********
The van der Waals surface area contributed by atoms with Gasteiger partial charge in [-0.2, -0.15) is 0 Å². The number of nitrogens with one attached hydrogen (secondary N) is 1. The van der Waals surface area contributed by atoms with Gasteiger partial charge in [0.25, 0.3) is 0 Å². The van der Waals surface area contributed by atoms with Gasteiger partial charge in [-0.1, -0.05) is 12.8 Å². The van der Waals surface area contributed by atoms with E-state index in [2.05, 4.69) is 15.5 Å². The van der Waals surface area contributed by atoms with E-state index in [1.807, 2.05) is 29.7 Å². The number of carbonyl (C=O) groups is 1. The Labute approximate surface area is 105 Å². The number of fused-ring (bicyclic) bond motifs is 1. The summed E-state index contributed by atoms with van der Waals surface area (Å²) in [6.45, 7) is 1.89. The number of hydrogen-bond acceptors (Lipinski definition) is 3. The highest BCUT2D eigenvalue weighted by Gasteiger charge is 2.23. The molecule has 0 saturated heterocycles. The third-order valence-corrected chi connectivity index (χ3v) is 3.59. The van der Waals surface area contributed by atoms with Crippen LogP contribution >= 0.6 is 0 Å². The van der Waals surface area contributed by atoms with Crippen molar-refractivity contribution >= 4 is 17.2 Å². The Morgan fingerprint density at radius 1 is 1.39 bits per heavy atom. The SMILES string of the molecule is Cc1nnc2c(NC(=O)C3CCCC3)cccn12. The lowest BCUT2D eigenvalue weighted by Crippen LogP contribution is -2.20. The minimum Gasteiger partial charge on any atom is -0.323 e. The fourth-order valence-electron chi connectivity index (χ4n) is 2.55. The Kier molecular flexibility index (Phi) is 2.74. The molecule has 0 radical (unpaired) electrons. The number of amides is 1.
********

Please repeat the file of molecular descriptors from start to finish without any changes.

The van der Waals surface area contributed by atoms with Gasteiger partial charge in [-0.2, -0.15) is 0 Å². The number of nitrogens with one attached hydrogen (secondary N) is 1. The van der Waals surface area contributed by atoms with Gasteiger partial charge in [0.25, 0.3) is 0 Å². The van der Waals surface area contributed by atoms with Gasteiger partial charge in [-0.1, -0.05) is 12.8 Å². The van der Waals surface area contributed by atoms with E-state index in [2.05, 4.69) is 15.5 Å². The van der Waals surface area contributed by atoms with E-state index in [1.807, 2.05) is 29.7 Å². The number of carbonyl (C=O) groups is 1. The Labute approximate surface area is 105 Å². The number of fused-ring (bicyclic) bond motifs is 1. The summed E-state index contributed by atoms with van der Waals surface area (Å²) in [6.45, 7) is 1.89. The number of hydrogen-bond acceptors (Lipinski definition) is 3. The highest BCUT2D eigenvalue weighted by Gasteiger charge is 2.23. The molecule has 0 saturated heterocycles. The third-order valence-corrected chi connectivity index (χ3v) is 3.59. The van der Waals surface area contributed by atoms with Crippen LogP contribution >= 0.6 is 0 Å². The van der Waals surface area contributed by atoms with Crippen molar-refractivity contribution >= 4 is 17.2 Å². The Morgan fingerprint density at radius 1 is 1.39 bits per heavy atom. The SMILES string of the molecule is Cc1nnc2c(NC(=O)C3CCCC3)cccn12. The lowest BCUT2D eigenvalue weighted by Crippen LogP contribution is -2.20. The minimum Gasteiger partial charge on any atom is -0.323 e. The fourth-order valence-electron chi connectivity index (χ4n) is 2.55. The Kier molecular flexibility index (Phi) is 2.74. The molecule has 0 radical (unpaired) electrons. The number of amides is 1.